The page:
All was not lost though, as the Saxon lines were weakened enough that Earl Roderick could rally his forces to charge in and capture King Octa himself. With both their kings down, the Saxon lines quickly broke, and Britain won the day. Fortunately, Sir Gariant was rescued in the ensuing struggle, and all of the Goblet Knights – somehow – survived. With that, a great feast was held in celebration of the victory. Sir Liam had distinguished himself enough that he was invited to the great victory feast held in the main hall, where he along with the assorted nobility witnessed the Duchess Ygraine celebrating their victory. Sir Cynehild would also have been invited, but was still unconscious from her wounds.
The aftermath saw all sorts of celebrations occur. Prince Madoc led a series of retaliatory raids into former Saxon territory. Sir Judicael, after receiving assurances from Sir Meliodas that Cynehild would be cared for, joined Sir Isadora, Sir Gwold, and Sir Beohrtric on raiding the Saxon lands. Venting their years of frustration, many of the knights came back much richer and better prepared to face the years ahead.
For Sir Liam and Gariant, they chose to attend with Uther, and were thus present to witness him ordering most of his army North to Malahaut. Meeting with King Heraut de Apres, the Kings affirmed a pact of friendship between their people, and pledged to support him for the High Kingship. Not only them, but Kings Eurain, Garloth and Uriens all attended him or sent vassals, who were all cowed by the sight of Excalibur. This display finally caused Liam to suspect that the sight of the sword of victory might have powers beyond the ordinary for Lords of this land.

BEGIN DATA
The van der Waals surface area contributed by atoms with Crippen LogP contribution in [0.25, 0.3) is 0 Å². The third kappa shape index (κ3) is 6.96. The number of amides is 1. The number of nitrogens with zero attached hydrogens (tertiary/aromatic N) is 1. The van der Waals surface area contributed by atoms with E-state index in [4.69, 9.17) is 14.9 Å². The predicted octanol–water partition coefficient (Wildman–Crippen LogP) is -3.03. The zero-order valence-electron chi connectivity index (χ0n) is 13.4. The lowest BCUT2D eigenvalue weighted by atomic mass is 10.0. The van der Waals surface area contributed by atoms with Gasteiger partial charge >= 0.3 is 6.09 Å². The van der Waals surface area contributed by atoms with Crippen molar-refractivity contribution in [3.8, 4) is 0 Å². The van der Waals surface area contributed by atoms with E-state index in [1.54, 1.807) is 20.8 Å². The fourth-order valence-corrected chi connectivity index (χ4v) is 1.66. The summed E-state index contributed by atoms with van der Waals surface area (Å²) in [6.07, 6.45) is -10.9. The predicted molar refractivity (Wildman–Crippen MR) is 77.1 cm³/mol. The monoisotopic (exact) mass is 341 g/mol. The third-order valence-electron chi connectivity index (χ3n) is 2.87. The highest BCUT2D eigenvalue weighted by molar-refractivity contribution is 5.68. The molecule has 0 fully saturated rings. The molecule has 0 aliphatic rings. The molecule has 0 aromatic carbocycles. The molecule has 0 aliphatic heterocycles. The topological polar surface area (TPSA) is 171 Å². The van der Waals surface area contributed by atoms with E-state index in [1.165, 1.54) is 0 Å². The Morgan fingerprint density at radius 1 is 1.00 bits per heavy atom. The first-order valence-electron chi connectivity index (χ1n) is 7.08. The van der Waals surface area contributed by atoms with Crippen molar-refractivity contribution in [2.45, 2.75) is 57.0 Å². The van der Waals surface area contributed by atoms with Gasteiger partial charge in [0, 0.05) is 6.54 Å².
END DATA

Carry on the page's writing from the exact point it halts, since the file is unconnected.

Sir Cynehild, recovering at Lincoln, caught up with Sir Meliodas, and was informed that Duke Gorlois affirmed to recognise his claim to the land of Lyonesse, and the future rule of that land. She recovered there and rested with the Cornish knights, and when Uther returned most of the Lords there asked for permission to leave which was granted for all of them – except for Duke Gorlois, whom Uther asked to spend more time with to affirm their friendship.
This request lasted for weeks, with Gorlois daily requesting permission to leave, and Uther constantly finding reasons to ask him to stay.
Finally, one night, during an unseasonably early snowfall, Sir Liam, Gariant, Cynehild and Beohrtric were on nightly watch, when they became aware of a commotion in the stables. Duke Gorlois was loading his family for leaving – without the King’s permission. Though Liam advised the Duke to remain, Gorlois insisted that a knight had no right to tell him how to live, and that he would not allow Uther to continue with this improper behaviour. Though Sir Liam left to inform Uther of what was happening, Sir Cynehild, Gariant and Beohrtric all agreed with the Cornish knights, who set off in the sudden snowstorm. As they road off, Sir Beohrtric saw Nineve amidst the flurries, apparently conducting some great ritual.
King Uther, incensed at this unforgivable breach of hospitality, began ranting that Gorlois needed to be taught a lesson. Despite the council of Duke Ulfius, Uther swore that when the snows abetted, the Logres army would march on Cornwall, and make them pay. And unlike last year, it did not seem as though there would be a diplomatic solution this time…